“While I’m studying for my Ph.D. and working on my dissertation, all the time in the background I was doing reconnaissance, thinking, ‘How can we replicate this at Cedarville?’” Hamman said. “I was particularly concerned with how we could offer all the necessary academic content.”
A key piece of the puzzle was the hiring of Patrick Dudenhofer ’04, Assistant Professor of Computer Science and Cyber Operations, in 2014. He immediately enrolled in a Ph.D. program at Wright State University and chose software reverse engineering as his research area — a crucial cyber operations skill that was lacking among the faculty. Shomper was able to leverage his extensive programming knowledge to round out the deeply technical academic content that distinguishes a cyber operations program.
Hamman completed his degree in 2016 and Hamman, Dudenhofer, and Shomper created the three new elective courses that comprise the computer science major’s cyber operations specialization. Students were eager to take those classes and went straight into cyber jobs.
In the fall of 2020, the cyber operations specialization was expanded into a major and welcomed its first freshman class. This year there are 33 freshmen and sophomores in the major. And Cedarville stands alongside those 21 other schools as the top tier, according to the NSA. Those other schools are military academies and mostly larger state schools.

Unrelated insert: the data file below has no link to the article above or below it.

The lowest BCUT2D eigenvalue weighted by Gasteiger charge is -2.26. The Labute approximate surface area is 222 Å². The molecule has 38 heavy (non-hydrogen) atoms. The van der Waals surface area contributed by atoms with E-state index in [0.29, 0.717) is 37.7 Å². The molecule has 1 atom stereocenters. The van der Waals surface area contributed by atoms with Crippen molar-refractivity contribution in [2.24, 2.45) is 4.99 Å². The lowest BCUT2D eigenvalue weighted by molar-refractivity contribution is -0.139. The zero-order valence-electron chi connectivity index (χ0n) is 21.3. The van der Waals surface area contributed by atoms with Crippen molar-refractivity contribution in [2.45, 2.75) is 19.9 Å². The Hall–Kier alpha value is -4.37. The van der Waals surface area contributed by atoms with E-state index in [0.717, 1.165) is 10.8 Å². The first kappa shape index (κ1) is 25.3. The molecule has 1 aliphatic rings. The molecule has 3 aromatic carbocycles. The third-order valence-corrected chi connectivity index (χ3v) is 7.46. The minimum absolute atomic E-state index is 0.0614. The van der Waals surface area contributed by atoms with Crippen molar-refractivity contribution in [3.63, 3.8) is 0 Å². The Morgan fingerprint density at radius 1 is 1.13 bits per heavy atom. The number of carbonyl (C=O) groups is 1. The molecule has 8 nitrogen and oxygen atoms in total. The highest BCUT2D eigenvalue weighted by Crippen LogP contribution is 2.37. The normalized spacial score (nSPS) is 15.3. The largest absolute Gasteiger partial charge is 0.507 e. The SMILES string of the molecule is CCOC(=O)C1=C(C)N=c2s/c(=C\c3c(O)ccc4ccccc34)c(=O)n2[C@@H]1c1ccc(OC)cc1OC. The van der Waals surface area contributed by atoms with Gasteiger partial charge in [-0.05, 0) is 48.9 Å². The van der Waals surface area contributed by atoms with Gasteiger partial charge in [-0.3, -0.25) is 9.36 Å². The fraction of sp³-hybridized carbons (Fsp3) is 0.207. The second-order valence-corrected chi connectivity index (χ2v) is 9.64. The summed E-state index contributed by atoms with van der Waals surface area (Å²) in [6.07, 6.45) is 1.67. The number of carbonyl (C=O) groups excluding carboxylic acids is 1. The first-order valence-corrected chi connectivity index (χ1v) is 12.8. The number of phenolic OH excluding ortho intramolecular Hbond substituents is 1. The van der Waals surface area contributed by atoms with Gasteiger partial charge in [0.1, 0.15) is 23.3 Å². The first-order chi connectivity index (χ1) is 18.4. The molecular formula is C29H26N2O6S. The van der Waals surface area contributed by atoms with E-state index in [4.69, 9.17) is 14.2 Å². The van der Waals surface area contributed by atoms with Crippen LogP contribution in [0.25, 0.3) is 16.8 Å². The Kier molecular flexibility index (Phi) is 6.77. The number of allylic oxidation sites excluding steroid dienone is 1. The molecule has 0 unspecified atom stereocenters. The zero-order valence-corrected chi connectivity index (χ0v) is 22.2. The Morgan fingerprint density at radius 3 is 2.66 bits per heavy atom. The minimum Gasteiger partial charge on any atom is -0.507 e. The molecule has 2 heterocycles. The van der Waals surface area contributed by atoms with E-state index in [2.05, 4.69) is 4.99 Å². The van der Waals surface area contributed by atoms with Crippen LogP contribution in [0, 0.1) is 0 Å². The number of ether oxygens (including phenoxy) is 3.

Accreditation is an important step in the academic world, and Cedarville can claim that too. ABET is the gold standard for being accredited. ABET started a pilot program for accrediting cyber programs, and Cedarville was one of the first seven schools to be accredited.
THE NEXT GENERATION
Cedarville is also involved in building interest in the field among high school students. Students across Ohio can log into the Ohio Cyber Range at no cost and do cyber exercises on virtual machines in the cloud. Cedarville is a Regional Programming Center recognized by the Ohio Cyber Range Institute located at the University of Cincinnati. Hamman, with the help of students and a grant, creates curriculum for the cyber range.
The proof that the momentum has been building longer than Hamman has been at Cedarville is evidenced by a former student who is on campus this spring as a visiting professor. Ben Sprague ’06 works in the cyber field, and the faculty jokingly refer to him as the Hacker-in-Residence.
“It’s an emerging academic discipline and this is its golden age,” said Hamman, who has written academic journal articles about teaching cyber operations. “Fifty years ago, there were no computer science majors or degrees. We are a part of birthing a new academic discipline.”
Jeff Gilbert ’87 is an Assistant Professor of Journalism and advisor to the student newspaper, Cedars.
NEW PLACE TO SHINE
The Center for the Advancement of Cybersecurity will soon shine in its new home in the Scharnberg Business Center. This contemporary space will feature faculty offices, a classroom, space for industry-sponsored research and senior design projects, and a glass-enclosed collaboration area. A beautiful veranda facing Cedar Lake will be the site of alumni and industry partner receptions.
To learn how you can support the Center for the Advancement of Cybersecurity with your gifts, visit cedarville.edu/Scharnberg. You can also email email@example.com or call 937-766-7810.